The invention of the daguerreotype is generally considered to be the birth of photography. The Kynžvart daguerreotype, listed as a UNESCO “Memory of the World”, is a rarity in this respect. It is one of the rarest photographs in the world depicting still life with the motif of an artist’s studio.

It is the work of the inventor himself, Louis Jacques Mandé Daguerre, dedicated to Prince Metternich, who handwrote a note on the back about the importance of this gift. The inventor worked for 23 years on researching this method. He used a metal plate with a thin layer of silver to create the daguerreotype using chemicals. The photographer exposed the plate in a camera obscura, a precursor to the camera. The next step was then to make the image visible and steady it.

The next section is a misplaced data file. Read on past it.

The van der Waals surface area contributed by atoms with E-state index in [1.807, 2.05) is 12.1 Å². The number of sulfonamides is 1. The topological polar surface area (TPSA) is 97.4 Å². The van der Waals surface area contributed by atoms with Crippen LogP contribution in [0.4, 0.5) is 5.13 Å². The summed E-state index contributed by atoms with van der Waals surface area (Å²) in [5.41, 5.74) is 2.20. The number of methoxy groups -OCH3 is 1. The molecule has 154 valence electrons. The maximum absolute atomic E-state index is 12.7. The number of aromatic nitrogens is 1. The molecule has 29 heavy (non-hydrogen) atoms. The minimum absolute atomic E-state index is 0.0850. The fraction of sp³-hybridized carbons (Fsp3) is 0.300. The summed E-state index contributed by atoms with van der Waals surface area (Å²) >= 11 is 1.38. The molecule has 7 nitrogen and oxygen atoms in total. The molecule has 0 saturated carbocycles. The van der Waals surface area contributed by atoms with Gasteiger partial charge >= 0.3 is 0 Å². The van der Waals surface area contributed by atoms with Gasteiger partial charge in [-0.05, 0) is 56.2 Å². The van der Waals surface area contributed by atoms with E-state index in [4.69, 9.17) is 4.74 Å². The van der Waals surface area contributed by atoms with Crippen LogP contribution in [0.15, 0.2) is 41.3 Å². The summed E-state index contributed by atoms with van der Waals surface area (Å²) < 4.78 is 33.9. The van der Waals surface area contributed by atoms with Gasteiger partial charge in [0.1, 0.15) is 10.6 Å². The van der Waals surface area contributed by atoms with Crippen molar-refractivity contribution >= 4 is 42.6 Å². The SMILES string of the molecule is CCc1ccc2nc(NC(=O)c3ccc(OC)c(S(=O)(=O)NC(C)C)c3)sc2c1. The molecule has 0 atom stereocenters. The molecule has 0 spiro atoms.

Kynžvart Castle, where a new exhibition is being prepared for the daguerreotype, is also worth a visit for its extensive collection of relics and objects from all over the world from Prince Metternich’s famous friends, including an Egyptological collection with mummies, a cabinet of curiosities and an exhibition of weapons and prints.

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